In Michigan, arbitration in a domestic relations case is governed by statute, the Domestic Relations Arbitration Act. Arbitration is voluntary and the parties must sign a written agreement to arbitrate their matter and it must be either in a court order or recorded by a court reporter in open court before a judge. The parties are required to waive their rights to trial and part of the arbitration agreement and the court order must include the detailed specifics of this waiver. The arbitration agreement must specifically state what issues in a domestic relations matter will be arbitrated.

Binding arbitration in a divorce can be used to handle every aspect of the divorce, including property division, child custody, child support, parenting time, spousal support, and any other issues related to the divorce. Any and all issues related to minor children must be recorded by a court reporter or other authorized method of recording per the Michigan Rules of Court – the rules of court procedures.

Appeals of binding arbitration decisions are much more limited than an appeal after a trial court decision. The benefit of binding arbitration is the reduction in delay caused by bringing a case to trial in court. An arbitrator must be an attorney in good standing with the State Bar of Michigan and he or she must be specifically trained and have extensive experience in domestic relations law to handle such disputes. The arbitrator is paid by the parties for his or her time. Although, parties do not have to pay the judge in a trial, arbitration is most often less expensive than waiting for a trial in court. This is because the arbitration can be specifically scheduled and will not be delayed by a judge's court docket. Trials often take months to complete because of the judge's schedule requiring the parties and attorneys to re-prepare for each different trial date. Judges often schedule half days here and there such that there is no steady pace and delivery of evidence. The arbitration is similar to a trial, but is a much less formal atmosphere where the harsh rules of evidence are often relaxed. Arbitration is private since it is not conducted in the public arena of a courtroom. The arbitrator issues an opinion and arbitration award, deciding on all of the issues arbitrated.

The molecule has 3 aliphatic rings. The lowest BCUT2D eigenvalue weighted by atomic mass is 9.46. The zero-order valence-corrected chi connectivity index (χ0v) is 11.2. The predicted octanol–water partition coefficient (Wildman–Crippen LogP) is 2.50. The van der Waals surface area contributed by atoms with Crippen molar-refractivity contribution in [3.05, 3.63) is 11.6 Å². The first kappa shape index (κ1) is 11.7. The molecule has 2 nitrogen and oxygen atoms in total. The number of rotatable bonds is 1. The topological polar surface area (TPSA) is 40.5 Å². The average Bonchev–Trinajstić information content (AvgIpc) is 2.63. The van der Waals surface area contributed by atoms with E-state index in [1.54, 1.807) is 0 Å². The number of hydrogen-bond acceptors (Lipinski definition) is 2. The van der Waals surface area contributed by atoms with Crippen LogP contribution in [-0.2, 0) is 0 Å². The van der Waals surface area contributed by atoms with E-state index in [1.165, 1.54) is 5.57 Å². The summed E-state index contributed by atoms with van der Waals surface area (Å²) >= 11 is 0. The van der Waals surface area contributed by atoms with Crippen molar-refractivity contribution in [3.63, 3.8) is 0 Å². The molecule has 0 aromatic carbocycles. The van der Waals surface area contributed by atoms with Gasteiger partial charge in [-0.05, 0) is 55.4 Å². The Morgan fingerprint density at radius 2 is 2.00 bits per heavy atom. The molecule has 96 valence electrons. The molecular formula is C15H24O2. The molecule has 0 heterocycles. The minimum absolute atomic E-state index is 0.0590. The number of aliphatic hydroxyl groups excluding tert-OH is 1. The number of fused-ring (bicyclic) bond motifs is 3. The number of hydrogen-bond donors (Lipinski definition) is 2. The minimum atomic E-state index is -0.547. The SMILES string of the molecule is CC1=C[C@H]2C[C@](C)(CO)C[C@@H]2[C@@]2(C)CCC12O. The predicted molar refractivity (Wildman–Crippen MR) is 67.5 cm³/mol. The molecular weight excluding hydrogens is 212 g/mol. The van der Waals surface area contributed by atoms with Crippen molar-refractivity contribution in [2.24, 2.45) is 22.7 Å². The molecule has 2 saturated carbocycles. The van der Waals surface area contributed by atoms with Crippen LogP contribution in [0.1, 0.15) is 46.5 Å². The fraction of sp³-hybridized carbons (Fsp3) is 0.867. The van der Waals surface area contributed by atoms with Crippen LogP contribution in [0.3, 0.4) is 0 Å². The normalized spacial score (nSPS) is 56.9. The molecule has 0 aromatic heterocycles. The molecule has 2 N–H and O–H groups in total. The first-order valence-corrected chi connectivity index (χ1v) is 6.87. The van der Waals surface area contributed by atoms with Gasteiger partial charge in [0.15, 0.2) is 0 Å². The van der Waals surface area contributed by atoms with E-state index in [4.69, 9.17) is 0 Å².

Arbitration is not for every case and whether or not to arbitrate should be discussed thoroughly with your attorney so that the costs and benefits of arbitration can be an informed decision for the client.

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